he city of New Rochelle and master developer RXR Realty hosted a pair of ceremonies on March 14 in recognition of two construction milestones. T
A ceremonial groundbreaking was held at 26 S. Division St., a site that will become home to a two-tower mixed-use complex. The 28-story towers will feature a combined 730 rental apartment units. The $329 million, 904,000-square-foot development will also include 25,000 square feet of retail space and parking for 698 vehicles.
“For too many years, our region’s suburban downtowns have failed to attract the level of investment and economic activity needed to maximize their growth and economic vitality,” said Seth Pinsky, an executive vice president at RXR. New Rochelle, he said, responded to this by developing a public-private model “that not only allowed the city’s leaders and citizens to reimagine the future of their downtown on paper, but to put into place a plan that is actually rapidly bearing fruit in reality.”
Following the groundbreaking on a blustery morning, heavy machinery worked to bring down the remainder of the aging, municipally owned Church-Division Street parking garage.
“For many years, decades even, the garage that is behind us has been a burden for our downtown,” New Rochelle Mayor Noam Bramson said. “Today we have an opportunity to celebrate the rebirth of this site into a location that will make all of us in New Rochelle extraordinarily proud.”
The groundbreaking comes just eight months after the project was announced. With the project, RXR hopes to create cohesiveness between the neighborhood, which is between the business district and residential streets that lead to the Long Island Sound and the rest of the city.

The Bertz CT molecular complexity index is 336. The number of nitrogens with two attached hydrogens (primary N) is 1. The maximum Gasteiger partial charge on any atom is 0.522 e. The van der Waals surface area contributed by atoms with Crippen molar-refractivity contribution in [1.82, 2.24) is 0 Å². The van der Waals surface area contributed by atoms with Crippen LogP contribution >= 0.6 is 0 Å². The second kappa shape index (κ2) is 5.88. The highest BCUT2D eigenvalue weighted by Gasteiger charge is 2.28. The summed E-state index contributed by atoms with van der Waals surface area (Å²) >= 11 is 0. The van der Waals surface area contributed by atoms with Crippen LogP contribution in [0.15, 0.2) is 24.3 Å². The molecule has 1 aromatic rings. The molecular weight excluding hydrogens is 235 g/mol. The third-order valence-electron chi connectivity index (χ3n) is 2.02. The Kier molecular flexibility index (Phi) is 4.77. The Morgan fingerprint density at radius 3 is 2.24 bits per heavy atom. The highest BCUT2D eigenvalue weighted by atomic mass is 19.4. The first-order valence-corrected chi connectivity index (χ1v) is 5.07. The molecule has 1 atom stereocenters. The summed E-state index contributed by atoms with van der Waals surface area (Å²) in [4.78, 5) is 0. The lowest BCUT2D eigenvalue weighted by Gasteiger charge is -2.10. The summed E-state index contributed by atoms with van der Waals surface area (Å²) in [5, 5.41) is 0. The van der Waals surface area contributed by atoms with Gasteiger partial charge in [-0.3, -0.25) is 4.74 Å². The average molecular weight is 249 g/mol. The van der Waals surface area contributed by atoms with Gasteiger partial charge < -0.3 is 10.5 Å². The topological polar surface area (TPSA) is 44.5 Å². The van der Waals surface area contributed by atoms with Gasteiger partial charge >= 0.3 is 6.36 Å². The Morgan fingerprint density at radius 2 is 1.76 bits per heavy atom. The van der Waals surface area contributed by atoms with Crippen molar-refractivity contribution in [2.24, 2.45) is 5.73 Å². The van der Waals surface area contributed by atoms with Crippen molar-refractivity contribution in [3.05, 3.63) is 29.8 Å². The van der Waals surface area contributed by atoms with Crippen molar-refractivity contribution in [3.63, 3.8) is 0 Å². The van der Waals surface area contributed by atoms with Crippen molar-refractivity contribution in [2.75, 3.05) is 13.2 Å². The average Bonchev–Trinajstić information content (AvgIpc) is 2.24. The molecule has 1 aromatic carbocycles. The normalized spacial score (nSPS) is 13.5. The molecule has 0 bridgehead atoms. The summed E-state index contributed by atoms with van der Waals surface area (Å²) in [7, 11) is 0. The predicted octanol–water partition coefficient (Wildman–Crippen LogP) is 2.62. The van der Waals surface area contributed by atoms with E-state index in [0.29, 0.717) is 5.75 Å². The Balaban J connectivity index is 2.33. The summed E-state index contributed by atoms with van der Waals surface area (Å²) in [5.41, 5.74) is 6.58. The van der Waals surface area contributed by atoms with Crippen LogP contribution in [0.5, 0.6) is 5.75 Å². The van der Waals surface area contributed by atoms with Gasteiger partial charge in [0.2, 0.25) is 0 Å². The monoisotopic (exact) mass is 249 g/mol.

Just around the corner, a topping-out ceremony on the new 28-story building at 587 Main St. was held following the groundbreaking. That $122 million development broke ground in November 2016 and will include 280 rental apartments, with 28 that will be rented at below market rates. There will also be 17,000 square feet of street-level commercial space and a 234-space valet parking garage.
The Main Street development is on the site of the old Loew’s Theatre, a building that dates to 1926. RXR’s plans include the construction of a 10,000-square-foot performance space. It will be in the two-story portion of the old theater that was the lobby of the building. The main theater with the vaulted ceiling was demolished for the new 28-story tower. The old theater will be a key part of the city’s plan to transform Main Street into a cultural district that will include art galleries and studios.
“The city of New Rochelle has invented a new and dynamic formula for downtown development that’s worthy of emulation by cities nationwide,” said Michael Maturo, president of RXR Realty.
According to RXR, the 391,000-square-foot Main Street project has completed schematic design, and the company expects to attain the remaining planning approvals from the city in July. Vertical construction is expected for December, and the first tower could be completed by late 2020.
“We look to the completion of our first building and we’re excited about starting our second building,” Maturo said. “We have tremendous conviction in what we’re doing here.”
According to the company, the two projects will generate more than 1,000 construction jobs and an estimated 350 permanent positions upon their completion.
The Long Island developer is part of a joint venture that was selected as the New Rochelle’s downtown master developer in 2014. The city’s master plan also includes the rezoning of 279 acres of land around the downtown train station.
Officials say the reinvention of the city’s downtown is expected to attract $4 billion in new investment.
Bramson said these two projects are catalyzing the largest wave of real estate investment in the city’s modern history.
“With these two important milestones, New Rochelle is well on track to achieving our community-guided vision for a vibrant, successful, diverse and walkable downtown,” he said, adding that the city is seeing “an emerging skyline that reflects a resurgent and hopeful confidence in our future.